Reduces Cholesterol

Some whole grains, such as oatmeal and oat bran, help prevent your body from absorbing cholesterol. High LDL ("bad") cholesterol and triglycerides are significant risk factors for heart disease.

Regulates Blood Sugar

One of the main benefits of whole grains is that, compared to refined grains, they keep your blood sugar from spiking. Regulating your blood sugar levels is helpful if you have prediabetes or diabetes.

The soluble fiber in whole grains absorbs water, which becomes a gel-like substance. The soluble fiber gel slows digestion and may make it harder for the glucose from carbohydrates to be absorbed into the intestines, which may result in lower blood sugar increases after eating.

Supports Gut Health

The insoluble fiber in whole grains helps maintain gut health. For example, diverticulosis is a condition that forms small pouches that push on weak spots in the colon wall. Diverticulosis can lead to diverticulitis, which causes inflammation of those pouches if it worsens. Research has found that insoluble fiber helps protect against diverticulitis.

Eating whole grains instead of refined grains for as little as six weeks increases the number of healthy bacteria in your gut. Having too many unhealthy bacteria in your gut may cause inflammation.

Weight Management

Whole grains are a source of insoluble fiber, which moves food through the digestive system and adds bulk to your diet. As a result, whole grains help you feel full longer, which enables you to eat less and manage your weight.

Although, there is no clear evidence that eating whole grains directly lowers body weight or fat percentage. Still, eating highly processed foods, such as refined grains, increases food intake and weight gain.

Over the long haul, whole grains can lead to healthy body fat distribution, even if eating whole grains does not make you lose weight.

Nutrition of Whole Grains

The nutrition of whole grains varies depending on the type of food. For example, the nutrition in one regular slice of multi-grain bread, including whole grains, includes:

  • Calories: 68.9
  • Fat: 1.1g
  • Sodium: 99.1mg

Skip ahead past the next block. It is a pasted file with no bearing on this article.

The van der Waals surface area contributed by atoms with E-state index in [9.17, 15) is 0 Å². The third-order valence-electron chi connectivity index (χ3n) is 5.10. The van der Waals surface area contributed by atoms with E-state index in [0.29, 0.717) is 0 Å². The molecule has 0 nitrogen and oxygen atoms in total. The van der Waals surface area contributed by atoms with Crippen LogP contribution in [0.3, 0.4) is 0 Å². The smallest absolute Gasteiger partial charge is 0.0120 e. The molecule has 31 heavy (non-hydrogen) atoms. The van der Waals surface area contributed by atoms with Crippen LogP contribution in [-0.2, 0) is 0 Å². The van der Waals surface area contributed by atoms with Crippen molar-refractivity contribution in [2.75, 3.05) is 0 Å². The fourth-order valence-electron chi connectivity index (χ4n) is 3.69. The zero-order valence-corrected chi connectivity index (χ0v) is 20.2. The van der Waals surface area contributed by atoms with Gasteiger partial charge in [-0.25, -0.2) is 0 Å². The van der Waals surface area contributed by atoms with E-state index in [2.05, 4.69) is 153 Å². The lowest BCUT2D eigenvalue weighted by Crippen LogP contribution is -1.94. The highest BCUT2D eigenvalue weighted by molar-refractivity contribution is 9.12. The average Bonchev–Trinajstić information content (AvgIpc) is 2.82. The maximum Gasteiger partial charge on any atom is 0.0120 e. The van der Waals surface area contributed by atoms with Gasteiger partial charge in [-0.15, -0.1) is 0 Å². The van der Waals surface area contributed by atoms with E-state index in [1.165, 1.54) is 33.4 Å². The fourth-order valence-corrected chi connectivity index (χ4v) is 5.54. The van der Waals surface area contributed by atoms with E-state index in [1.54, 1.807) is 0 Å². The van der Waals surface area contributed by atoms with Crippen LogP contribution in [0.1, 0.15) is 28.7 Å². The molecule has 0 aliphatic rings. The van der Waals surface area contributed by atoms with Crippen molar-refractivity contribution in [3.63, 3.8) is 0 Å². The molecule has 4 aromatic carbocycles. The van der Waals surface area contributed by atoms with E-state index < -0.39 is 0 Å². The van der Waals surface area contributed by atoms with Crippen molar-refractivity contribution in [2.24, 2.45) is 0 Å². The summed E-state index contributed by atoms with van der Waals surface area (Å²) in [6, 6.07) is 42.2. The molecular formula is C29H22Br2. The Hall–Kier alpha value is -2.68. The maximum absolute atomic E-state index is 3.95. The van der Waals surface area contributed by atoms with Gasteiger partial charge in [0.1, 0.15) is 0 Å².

• Carbohydrates: 11.3g
  • Fiber: 1.9g
  • Added sugars: 1.7g
  • Protein: 3.5g

Fiber is a primary reason to eat whole grains. You'll get nearly four grams of fiber in two slices of multi-grain bread but only 1.35 grams from the same amount of white bread. Likewise, there are 3.2 grams of fiber in one cup of cooked brown rice, compared to 0.63 grams in cooked white rice.

Keep in mind that not all whole grains are high in fiber. Whole grains highest in fiber tend to be wheat, oats, and barley per 100 grams of each grain.

Adults in the United States do not consume enough fiber. The National Institutes of Health (NIH) advises that, on average, females consume 25 grams of fiber daily, while males consume 38 grams.

Whole wheat or whole grains generally contain more minerals than refined grains, including:

  • Iron: Transports oxygen throughout the body and helps prevent anemia
  • Magnesium: Builds strong bones and maintains heart and nerve function
  • Selenium: Helps make proteins called antioxidant enzymes that protect against cell damage
  • Zinc: Supports cell growth and the immune system

Whole grains are not usually an abundant source of calcium. Still, one grain—a form called teff that is common in Ethiopia—provides some calcium. One cup of cooked teff has about 123 milligrams of calcium, similar to a half cup of cooked spinach. The NIH advises that adults consume 1,000 milligrams of calcium daily.

Risks of Whole Grains

Generally, whole grains are safe to consume. However, people with celiac disease cannot eat some types of whole grains. Wheat, rye, and barley are sources of gluten.

Gluten triggers an immune response that damages the small intestine in people with celiac disease. Celiac disease causes symptoms like bloating, constipation, and diarrhea. Likewise, people with gluten intolerance or sensitivity may develop similar symptoms.

Instead, stick with the following grains and starches if you follow a gluten-free diet:

  • Amaranth
  • Buckwheat
  • Cornmeal
  • Gluten-free oats
  • Millet
  • Quinoa
  • Rice

Tips for Consuming Whole Grains

To identify whole grains, look for the word "whole grain"—or the name of the grain—on the ingredient label. In addition, check for "whole wheat" or "100% whole wheat" on the packaging. Ensure the grain is one of the first three ingredients on the label.

Aim to consume five to eight servings of whole grains daily. One serving of whole grains may include the following:

  • 1/2 cup of cooked brown rice
  • 1/2 cup of whole-wheat pasta
  • Five whole-wheat crackers
  • One cup of multi-grain cereal
  • One slice of multi-grain bread

A Quick Review

Whole grains contain all the parts of a seed. Those grains contain macronutrients like protein and fiber and micronutrients like calcium, iron, and zinc. Whole grains offer health benefits like reducing inflammation linked to chronic health conditions and contributing to a longer lifespan.